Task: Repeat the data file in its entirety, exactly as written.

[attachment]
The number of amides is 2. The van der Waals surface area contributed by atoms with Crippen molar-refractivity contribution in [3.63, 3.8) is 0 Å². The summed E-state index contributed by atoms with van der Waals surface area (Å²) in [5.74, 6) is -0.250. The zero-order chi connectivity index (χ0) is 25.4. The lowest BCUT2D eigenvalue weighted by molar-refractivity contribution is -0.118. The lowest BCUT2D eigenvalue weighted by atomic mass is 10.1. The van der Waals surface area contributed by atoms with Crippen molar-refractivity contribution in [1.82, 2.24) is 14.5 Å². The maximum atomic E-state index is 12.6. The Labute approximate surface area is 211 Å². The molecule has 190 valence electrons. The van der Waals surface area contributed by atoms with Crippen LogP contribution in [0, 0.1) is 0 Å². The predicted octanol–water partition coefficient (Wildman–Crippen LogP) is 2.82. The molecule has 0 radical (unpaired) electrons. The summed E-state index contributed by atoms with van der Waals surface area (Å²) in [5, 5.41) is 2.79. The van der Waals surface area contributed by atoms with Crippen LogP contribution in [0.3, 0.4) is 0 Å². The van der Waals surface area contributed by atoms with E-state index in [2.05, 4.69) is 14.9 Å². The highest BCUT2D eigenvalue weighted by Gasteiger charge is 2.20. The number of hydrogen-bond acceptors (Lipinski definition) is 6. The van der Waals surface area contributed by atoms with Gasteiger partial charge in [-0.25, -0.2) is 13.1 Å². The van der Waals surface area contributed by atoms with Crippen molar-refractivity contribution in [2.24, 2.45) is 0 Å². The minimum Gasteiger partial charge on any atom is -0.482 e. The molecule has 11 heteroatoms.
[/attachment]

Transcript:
The number of amides is 2. The van der Waals surface area contributed by atoms with Crippen molar-refractivity contribution in [3.63, 3.8) is 0 Å². The summed E-state index contributed by atoms with van der Waals surface area (Å²) in [5.74, 6) is -0.250. The zero-order chi connectivity index (χ0) is 25.4. The lowest BCUT2D eigenvalue weighted by molar-refractivity contribution is -0.118. The lowest BCUT2D eigenvalue weighted by atomic mass is 10.1. The van der Waals surface area contributed by atoms with Crippen molar-refractivity contribution in [1.82, 2.24) is 14.5 Å². The maximum atomic E-state index is 12.6. The Labute approximate surface area is 211 Å². The molecule has 190 valence electrons. The van der Waals surface area contributed by atoms with Crippen LogP contribution in [0, 0.1) is 0 Å². The predicted octanol–water partition coefficient (Wildman–Crippen LogP) is 2.82. The molecule has 0 radical (unpaired) electrons. The summed E-state index contributed by atoms with van der Waals surface area (Å²) in [5, 5.41) is 2.79. The van der Waals surface area contributed by atoms with Crippen LogP contribution in [0.3, 0.4) is 0 Å². The van der Waals surface area contributed by atoms with E-state index in [2.05, 4.69) is 14.9 Å². The highest BCUT2D eigenvalue weighted by Gasteiger charge is 2.20. The number of hydrogen-bond acceptors (Lipinski definition) is 6. The van der Waals surface area contributed by atoms with Gasteiger partial charge in [-0.25, -0.2) is 13.1 Å². The van der Waals surface area contributed by atoms with Crippen molar-refractivity contribution in [2.24, 2.45) is 0 Å². The minimum Gasteiger partial charge on any atom is -0.482 e. The molecule has 11 heteroatoms.